Then who should get an HPV test?

The HPV test is helpful in women whose Pap test report is “ atypical squamous cells of undetermined significance”, often abbreviated as “ASC-US”. This means that the result is uncertain – it is not normal but it is also not abnormal in any precisely defined way. Some of these Pap tests with uncertain results show HPV infection on additional testing. So the HPV test can help your clinician understand the reason for the uncertain Pap. In addition, most experts believe that for women over 30, HPV testing along with a routine Pap test is the best way to screen for dysplasia or cervical cancer. This combination of testing is so reliable that if both tests are normal, the tests should be repeated only every three years.

In addition, an HPV test may be recommended as part of follow-up after an abnormal Pap test has been evaluated and possibly treated.

Why not test women under 30 for HPV with their Pap test?

HPV is so common and so unlikely to cause problems in young women that finding it isnot helpful. On the other hand, the Pap test does find cell changes thatare important to evaluate.

What if my test is negative?

A woman whose HPV DNA test is negative has only a small chance of having dysplasia or cancer at the time of the test. But she should continue to obtain regular Pap tests to detect any hidden or future infection.

What happens if my HPV test shows that I have HPV?

If you have a positive HPV test and an abnormal Pap, you will most likely be advised to undergo colposcopy. This is a procedure in which the cervix is examined using a bright light and magnification. Often a biopsy (a small pea-sized piece of tissue) is taken and sent to a pathology lab for examination. The biopsy is the most reliable test and the results of the biopsy, not the Pap or the HPV test, are used in planning the most appropriate treatment, if any.  If you have a positive HPV test and a normal Pap test, your healthcare provider will make a personal recommendation for you based on your own individual health circumstances and your past Pap and HPV history.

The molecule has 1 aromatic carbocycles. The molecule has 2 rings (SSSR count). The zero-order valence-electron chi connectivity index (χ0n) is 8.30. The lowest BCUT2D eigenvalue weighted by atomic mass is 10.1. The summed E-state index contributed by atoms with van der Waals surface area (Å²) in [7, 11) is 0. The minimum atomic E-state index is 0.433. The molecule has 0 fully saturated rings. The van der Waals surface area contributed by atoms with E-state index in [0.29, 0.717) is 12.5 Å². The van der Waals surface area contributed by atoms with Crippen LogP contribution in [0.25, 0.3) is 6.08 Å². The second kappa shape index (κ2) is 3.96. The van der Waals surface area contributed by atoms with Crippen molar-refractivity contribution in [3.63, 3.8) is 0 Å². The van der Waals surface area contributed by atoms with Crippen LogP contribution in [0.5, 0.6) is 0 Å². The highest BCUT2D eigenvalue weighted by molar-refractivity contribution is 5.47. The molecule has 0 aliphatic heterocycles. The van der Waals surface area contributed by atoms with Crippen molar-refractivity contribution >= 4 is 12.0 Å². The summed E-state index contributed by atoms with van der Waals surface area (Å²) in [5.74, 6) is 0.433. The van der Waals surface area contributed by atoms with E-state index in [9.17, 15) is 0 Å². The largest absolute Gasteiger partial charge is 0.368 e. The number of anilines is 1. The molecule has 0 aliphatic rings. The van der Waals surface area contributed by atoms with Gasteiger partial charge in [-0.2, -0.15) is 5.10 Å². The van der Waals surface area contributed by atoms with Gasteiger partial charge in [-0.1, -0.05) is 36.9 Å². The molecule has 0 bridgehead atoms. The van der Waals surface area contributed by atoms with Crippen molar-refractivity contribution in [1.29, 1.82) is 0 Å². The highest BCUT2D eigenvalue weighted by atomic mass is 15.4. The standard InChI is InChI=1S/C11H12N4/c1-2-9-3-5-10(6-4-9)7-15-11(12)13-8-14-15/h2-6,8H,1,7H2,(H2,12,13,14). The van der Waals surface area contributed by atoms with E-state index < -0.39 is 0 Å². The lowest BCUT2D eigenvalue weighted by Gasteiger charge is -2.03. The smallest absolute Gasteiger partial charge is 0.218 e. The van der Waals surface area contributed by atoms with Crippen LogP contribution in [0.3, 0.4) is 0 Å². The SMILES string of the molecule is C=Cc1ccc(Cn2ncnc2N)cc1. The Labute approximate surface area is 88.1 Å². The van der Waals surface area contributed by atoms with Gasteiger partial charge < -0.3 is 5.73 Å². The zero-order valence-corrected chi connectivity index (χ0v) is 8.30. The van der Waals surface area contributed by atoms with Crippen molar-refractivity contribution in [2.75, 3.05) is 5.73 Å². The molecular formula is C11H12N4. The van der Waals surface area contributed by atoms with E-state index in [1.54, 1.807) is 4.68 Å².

Copyright © 2003, 2008 ASCCP. All Rights Reserved.
These materials were developed by the American Society for Colposcopy and Cervical Pathology (ASCCP) Patient Education Committees and approved by the Board of Directors for use by patients.

This material is provided for informational purposes only. It does not constitute medical advice and is not intended to replace professional care. Please consult your health care provider with any questions or concerns you may have regarding your condition. The ASCCP National Office does not provide individual consultation on cases or diagnoses.

While you may download, print and distribute these materials freely, they are copyrighted materials and all rights are owned by ASCCP. Therefore, they may not be changed, edited or altered in any way.

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Author: H. Sandra Chevalier-Batik

I started the Inconvenient Woman Blog in 2007, and am the product of a long line of inconvenient women. The matriarchal line is French-Canadian, Roman Catholic, with a very feisty Irish great-grandmother thrown in for sheer bloody mindedness. I am a research analyst and author who has made her living studying technical data, and developing articles, training materials, books and web content. Tracking through statistical data, and oblique cross-references to find the relevant connections that identifies a problem, or explains a path of action, is my passion. I love clearly delineating the magic questions of knowledge: Who, What, Why, When, Where and for How Much, Paid to Whom. My life lessons: listen carefully, question with boldness, and personally verify the answers. I look at America through the appreciative eyes of an immigrant, and an amateur historian; the popular and political culture is a ceaseless fascination. I have no impressive initials after my name. I’m merely an observer and a chronicler, an inconvenient woman who asks questions, and sometimes encourages others to look at things differently.